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Rhein in German, Rhine in English).


One of the great rivers in Europe, forming in ancient times the boundary between Gaul and Germany, rises in Mount Adulas (St. Gothard), not far from the sources of the Rhone, and flows first in a westerly direction, passing through the Lacus Brigantinus (Lake of Constance) till it reaches Basilia (Basle), where it takes a northerly direction, and eventually flows into the ocean by several mouths. The ancients spoke of two main arms into which the Rhine was divided on entering the territory of the Batavi, of which the one on the east continued to bear the name of Rhenus, while that on the west, into which the Mosa (Maas or Meuse) flowed, was called Vahalis (Waal). After Drusus, in B.C. 12, had connected the Flevo Lacus (Zuyder-Zee) with the Rhine by means of a canal (in making which he probably made use of the bed of the Yssel), we find mention of three mouths of the Rhine. Of these the names, as given by Pliny , are: on the west, Helium (the Vahalis of other writers); in the centre, Rhenus; and on the east, Flevum; but at a later time we again find mention of only two mouths. The Rhine is described by the ancients as a broad, rapid, and deep river. It receives many tributaries, of which the most important are the Mosella (Moselle) and Mosa (Maas or Meuse) on the left, and the Nicer (Neckar), Moenus (Main), and Luppia (Lippe) on the right. Its whole course amounts to about 950 miles. The inundations of the Rhine near its mouth are mentioned by the ancients. Caesar was the first Roman general who crossed the Rhine. He threw a bridge of boats across the river, probably in the neighbourhood of Cologne. (See Pons.) There is a history of the river Rhine from Keltic to modern times by Mehlis, 3 vols. (Berlin, 1876-79).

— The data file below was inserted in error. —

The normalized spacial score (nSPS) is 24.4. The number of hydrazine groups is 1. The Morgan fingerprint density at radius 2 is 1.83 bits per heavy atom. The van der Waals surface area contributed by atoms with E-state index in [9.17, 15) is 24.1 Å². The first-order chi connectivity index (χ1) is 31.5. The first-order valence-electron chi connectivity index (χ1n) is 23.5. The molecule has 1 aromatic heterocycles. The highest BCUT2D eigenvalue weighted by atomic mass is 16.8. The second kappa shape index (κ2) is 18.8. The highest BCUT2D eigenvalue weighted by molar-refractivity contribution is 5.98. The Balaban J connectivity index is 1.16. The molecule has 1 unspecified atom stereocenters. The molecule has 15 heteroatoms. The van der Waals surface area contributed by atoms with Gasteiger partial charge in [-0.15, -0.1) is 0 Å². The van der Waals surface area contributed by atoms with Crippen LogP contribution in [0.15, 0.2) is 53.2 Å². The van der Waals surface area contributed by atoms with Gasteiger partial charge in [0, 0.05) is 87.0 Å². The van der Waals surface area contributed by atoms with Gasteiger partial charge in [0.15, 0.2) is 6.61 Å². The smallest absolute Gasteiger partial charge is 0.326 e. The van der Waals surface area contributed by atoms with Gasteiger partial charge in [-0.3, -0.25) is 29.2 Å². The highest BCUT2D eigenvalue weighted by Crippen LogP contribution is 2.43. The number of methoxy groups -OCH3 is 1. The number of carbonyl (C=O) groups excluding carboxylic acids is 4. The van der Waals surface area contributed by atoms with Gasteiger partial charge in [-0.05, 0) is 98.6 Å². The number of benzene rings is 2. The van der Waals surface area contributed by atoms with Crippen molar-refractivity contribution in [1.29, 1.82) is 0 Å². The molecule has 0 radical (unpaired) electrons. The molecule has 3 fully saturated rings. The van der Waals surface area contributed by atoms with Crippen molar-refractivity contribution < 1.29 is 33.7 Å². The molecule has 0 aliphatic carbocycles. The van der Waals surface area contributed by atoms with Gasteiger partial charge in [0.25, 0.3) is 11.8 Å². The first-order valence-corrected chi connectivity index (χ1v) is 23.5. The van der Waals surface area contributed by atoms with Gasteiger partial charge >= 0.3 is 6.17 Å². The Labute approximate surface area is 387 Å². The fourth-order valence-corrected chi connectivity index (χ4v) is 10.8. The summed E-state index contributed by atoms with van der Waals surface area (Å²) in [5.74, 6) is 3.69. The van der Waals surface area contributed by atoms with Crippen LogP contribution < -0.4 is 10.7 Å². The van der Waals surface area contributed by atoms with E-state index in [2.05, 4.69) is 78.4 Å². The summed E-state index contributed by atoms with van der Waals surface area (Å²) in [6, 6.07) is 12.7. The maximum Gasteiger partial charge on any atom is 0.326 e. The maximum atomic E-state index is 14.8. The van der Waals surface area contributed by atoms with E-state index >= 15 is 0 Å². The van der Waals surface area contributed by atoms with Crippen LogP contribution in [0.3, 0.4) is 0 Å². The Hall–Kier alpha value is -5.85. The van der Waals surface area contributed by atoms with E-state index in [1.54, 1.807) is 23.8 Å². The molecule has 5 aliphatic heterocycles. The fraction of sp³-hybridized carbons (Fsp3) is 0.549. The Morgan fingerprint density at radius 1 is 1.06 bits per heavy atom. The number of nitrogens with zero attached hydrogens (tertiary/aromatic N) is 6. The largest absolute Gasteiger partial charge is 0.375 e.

Reno, a tributary of the Padus (Po) in Gallia Cisalpina, near Bononia, on a small island in which Octavianus, Antony, and Lepidus formed the celebrated Second Triumvirate.

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